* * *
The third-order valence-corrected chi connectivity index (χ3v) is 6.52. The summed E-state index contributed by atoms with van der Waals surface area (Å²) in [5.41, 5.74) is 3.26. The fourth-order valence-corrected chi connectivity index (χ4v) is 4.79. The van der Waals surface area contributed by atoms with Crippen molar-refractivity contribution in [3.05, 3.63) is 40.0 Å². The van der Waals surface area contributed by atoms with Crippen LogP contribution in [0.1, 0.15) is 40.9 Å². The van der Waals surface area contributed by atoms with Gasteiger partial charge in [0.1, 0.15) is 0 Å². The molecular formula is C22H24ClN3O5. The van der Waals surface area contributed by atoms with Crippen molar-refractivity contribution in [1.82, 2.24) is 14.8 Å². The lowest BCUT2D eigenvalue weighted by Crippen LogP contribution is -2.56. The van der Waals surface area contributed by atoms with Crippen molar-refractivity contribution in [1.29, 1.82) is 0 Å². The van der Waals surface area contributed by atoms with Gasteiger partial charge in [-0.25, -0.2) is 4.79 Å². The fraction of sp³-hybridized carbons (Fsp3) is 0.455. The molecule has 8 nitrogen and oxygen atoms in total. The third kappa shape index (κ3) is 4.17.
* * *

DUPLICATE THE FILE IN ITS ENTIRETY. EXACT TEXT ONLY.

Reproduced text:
The third-order valence-corrected chi connectivity index (χ3v) is 6.52. The summed E-state index contributed by atoms with van der Waals surface area (Å²) in [5.41, 5.74) is 3.26. The fourth-order valence-corrected chi connectivity index (χ4v) is 4.79. The van der Waals surface area contributed by atoms with Crippen molar-refractivity contribution in [3.05, 3.63) is 40.0 Å². The van der Waals surface area contributed by atoms with Crippen LogP contribution in [0.1, 0.15) is 40.9 Å². The van der Waals surface area contributed by atoms with Gasteiger partial charge in [0.1, 0.15) is 0 Å². The molecular formula is C22H24ClN3O5. The van der Waals surface area contributed by atoms with Crippen molar-refractivity contribution in [1.82, 2.24) is 14.8 Å². The lowest BCUT2D eigenvalue weighted by Crippen LogP contribution is -2.56. The van der Waals surface area contributed by atoms with Crippen molar-refractivity contribution in [1.29, 1.82) is 0 Å². The van der Waals surface area contributed by atoms with Gasteiger partial charge in [-0.25, -0.2) is 4.79 Å². The fraction of sp³-hybridized carbons (Fsp3) is 0.455. The molecule has 8 nitrogen and oxygen atoms in total. The third kappa shape index (κ3) is 4.17.